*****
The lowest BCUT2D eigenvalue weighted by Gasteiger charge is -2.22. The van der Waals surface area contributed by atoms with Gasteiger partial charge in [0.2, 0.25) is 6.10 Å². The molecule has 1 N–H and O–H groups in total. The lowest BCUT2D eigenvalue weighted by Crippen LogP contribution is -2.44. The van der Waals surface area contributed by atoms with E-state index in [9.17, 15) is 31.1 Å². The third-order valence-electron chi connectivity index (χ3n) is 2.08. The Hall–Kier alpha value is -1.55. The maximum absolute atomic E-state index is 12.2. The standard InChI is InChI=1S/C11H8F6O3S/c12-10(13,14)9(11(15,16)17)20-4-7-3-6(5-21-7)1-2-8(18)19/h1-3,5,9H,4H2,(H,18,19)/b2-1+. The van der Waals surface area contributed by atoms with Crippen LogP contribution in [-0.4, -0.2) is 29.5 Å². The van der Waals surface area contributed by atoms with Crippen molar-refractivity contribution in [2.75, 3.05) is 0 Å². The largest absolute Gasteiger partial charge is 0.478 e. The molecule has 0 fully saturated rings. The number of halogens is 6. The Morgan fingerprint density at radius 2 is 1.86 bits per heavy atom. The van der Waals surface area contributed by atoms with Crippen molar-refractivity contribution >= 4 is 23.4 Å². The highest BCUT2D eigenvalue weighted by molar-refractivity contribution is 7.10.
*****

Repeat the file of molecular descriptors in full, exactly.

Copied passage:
The lowest BCUT2D eigenvalue weighted by Gasteiger charge is -2.22. The van der Waals surface area contributed by atoms with Gasteiger partial charge in [0.2, 0.25) is 6.10 Å². The molecule has 1 N–H and O–H groups in total. The lowest BCUT2D eigenvalue weighted by Crippen LogP contribution is -2.44. The van der Waals surface area contributed by atoms with E-state index in [9.17, 15) is 31.1 Å². The third-order valence-electron chi connectivity index (χ3n) is 2.08. The Hall–Kier alpha value is -1.55. The maximum absolute atomic E-state index is 12.2. The standard InChI is InChI=1S/C11H8F6O3S/c12-10(13,14)9(11(15,16)17)20-4-7-3-6(5-21-7)1-2-8(18)19/h1-3,5,9H,4H2,(H,18,19)/b2-1+. The van der Waals surface area contributed by atoms with Crippen LogP contribution in [-0.4, -0.2) is 29.5 Å². The van der Waals surface area contributed by atoms with Crippen molar-refractivity contribution in [2.75, 3.05) is 0 Å². The largest absolute Gasteiger partial charge is 0.478 e. The molecule has 0 fully saturated rings. The number of halogens is 6. The Morgan fingerprint density at radius 2 is 1.86 bits per heavy atom. The van der Waals surface area contributed by atoms with Crippen molar-refractivity contribution >= 4 is 23.4 Å². The highest BCUT2D eigenvalue weighted by molar-refractivity contribution is 7.10.